The greater impediments to future progress in visual neuroprosthesis approaches are not only the technical, engineering and surgical issues that remain to be solved, but also the development and implementation of strategies designed to interface with the visually deprived brain specifically tailored for an individual patient’s own needs. This would particularly involve an improved patient selection and a “custom-tailoring” of visual prosthetic devices to the subject. A key issue in this context that has often been utterly underrated is the role of neural plasticity. Thus, these strategies should take into consideration not only standardized methods and employ current clinical and technological expertise, but also consider newly emerging developmental and neurophysiological evidence. For example, there is considerable evidence that adaptive and compensatory changes occur within the brain following the loss of sight (Cohen, Celnik et al. 1997; Pascual-Leone, Hamilton et al. 1999; Bavelier and Neville 2002; Fernandez, Pelayo et al. 2005; Merabet, Rizzo et al. 2005; Ptito and Kupers 2005; Bernabeu, Alfaro et al. 2009). These studies have shown that in some patients the occipital parts of the brain that sighted subjects use to process visual information are transformed and utilized to process tactile and auditory stimuli. This plastic change in the brain probably allows blind subjects to extract greater information from touch and hearing, thus improving quality of life and enhancing the integration of the blind in the social and working environment of a sighted society. The modulation and understanding of these neuroplastic processes is crucial for the success of any visual neuroprosthesis and can therefore provide the neuroscientific foundation for improved rehabilitation and teaching strategies for the blind.

Hopefully the advances in medicine, ophthalmology and genetics will be able to devise new ways of preventing diseases of the retina and visual pathways or in transplanting neurons that have been lost. However genetic science and treatment will not help in injuries due to trauma and probably will not eliminate all the visual impairments due to ageing. Therefore, progress in vision prosthesis technologies is regarded as a necessity for the future. We hope that the progresses in medical technologies, material science and bioengineering, together with the increase of intelligence in these visual neuroprosthetic devices will improve the quality of life of people that are affected by visual impairments, and encourage further development of custom-tailored devices for restoring functional sight in the blind.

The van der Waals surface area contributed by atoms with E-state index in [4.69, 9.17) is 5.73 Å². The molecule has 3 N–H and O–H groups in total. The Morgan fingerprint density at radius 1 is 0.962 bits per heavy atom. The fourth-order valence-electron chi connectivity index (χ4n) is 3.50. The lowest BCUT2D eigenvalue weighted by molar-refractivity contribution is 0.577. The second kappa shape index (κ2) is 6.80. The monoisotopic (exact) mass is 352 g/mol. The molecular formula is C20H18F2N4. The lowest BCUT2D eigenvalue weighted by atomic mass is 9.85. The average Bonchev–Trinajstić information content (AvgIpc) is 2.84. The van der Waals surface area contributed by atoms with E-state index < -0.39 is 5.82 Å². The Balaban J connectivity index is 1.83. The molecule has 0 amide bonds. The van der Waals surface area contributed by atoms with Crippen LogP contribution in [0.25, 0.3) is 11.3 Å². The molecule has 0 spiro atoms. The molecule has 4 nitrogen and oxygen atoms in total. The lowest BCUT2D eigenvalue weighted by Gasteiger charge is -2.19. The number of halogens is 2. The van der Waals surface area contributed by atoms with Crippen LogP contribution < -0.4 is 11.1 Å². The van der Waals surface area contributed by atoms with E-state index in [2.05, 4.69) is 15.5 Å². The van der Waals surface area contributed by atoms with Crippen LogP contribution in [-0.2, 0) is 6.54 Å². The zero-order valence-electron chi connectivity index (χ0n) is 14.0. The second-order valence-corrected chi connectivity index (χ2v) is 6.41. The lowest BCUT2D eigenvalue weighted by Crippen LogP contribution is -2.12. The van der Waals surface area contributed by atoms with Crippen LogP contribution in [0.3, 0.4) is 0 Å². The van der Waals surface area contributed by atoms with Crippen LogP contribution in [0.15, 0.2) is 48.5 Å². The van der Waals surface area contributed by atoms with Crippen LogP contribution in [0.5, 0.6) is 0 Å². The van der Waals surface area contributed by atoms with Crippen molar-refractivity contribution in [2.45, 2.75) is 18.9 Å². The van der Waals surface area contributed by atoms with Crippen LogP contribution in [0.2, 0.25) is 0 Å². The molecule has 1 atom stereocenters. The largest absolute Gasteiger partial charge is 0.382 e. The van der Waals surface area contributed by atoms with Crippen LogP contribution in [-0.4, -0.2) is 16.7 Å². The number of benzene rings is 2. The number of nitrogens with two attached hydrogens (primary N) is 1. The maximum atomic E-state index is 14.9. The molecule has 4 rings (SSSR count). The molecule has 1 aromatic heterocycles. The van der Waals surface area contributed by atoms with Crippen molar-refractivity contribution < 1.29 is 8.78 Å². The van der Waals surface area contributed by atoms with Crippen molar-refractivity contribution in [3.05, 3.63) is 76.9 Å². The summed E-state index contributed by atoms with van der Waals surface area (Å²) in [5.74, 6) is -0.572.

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About the Authors

Eduardo Fernandez

Dr. Eduardo Fernandez was born in Elda (Spain) in 1962. He received an M.D. degree from the University of Alicante (Spain) in 1986 and a Ph. D. degree in Neurosciences with honors in 1990. His collaboration with Dr. Helga Kolb and Dr. Richard Normann, began with a stay from 1990 to 1991 under a postdoctoral fellowship of the Spanish Government (FPI program). He is currently Director of the Department of Histology and Anatomy of the University Miguel Hernández (Spain) and Director of the Biomedical Neuroengineering Research Unit of the Biomedical Research Networking Center on Bioengineering, Biomaterials and Nanomedicine (CIBER-BBN, Spain). His main interest is to develop innovative interfaces with the human nervous system and to develop a two-way direct communication with neurons and ensembles of neurons, which could enhance the life of the disabled. He is also working on the development of new therapeutic approaches for retinal degenerative diseases in order to preserve eyesight and slow disease progression. In recent years he has been working in close collaboration with Dr. Normann on the development of a cortical visual neuroprosthesis that will be able to provide a limited but useful sense of vision to profoundly blind people. Contact Eduardo at e.fernandez@umh.es

 

 

Dick Normann

Richard A. Normann received the BS, MS and Ph.D. degrees from the University of California, Berkeley, CA,

USA. His original interests were in retinal physiology elucidating photoreceptor adaptation and horizontal cell function. After a 6-year stint in the Neurophysiology lab at the NINDS, National Institutes of Health, he moved to the University of Utah, Department of Bioengineering. His research interests changed from intracellular recordings in retina to a neuroengineering bent. Dr. Normann invented the Utah Electrode Array originally for use as a cortical neuroprosthesis for the blind. Since then his research has spearheaded the use of the UEA in sensory and motor physiology, and as an interface to the central and peripheral nervous systems. He is presently a Distinguished Professor (emeritus) in the Departments of Bioengineering and Ophthalmology, University of Utah. Contact Dr. Normann at normann@utah.edu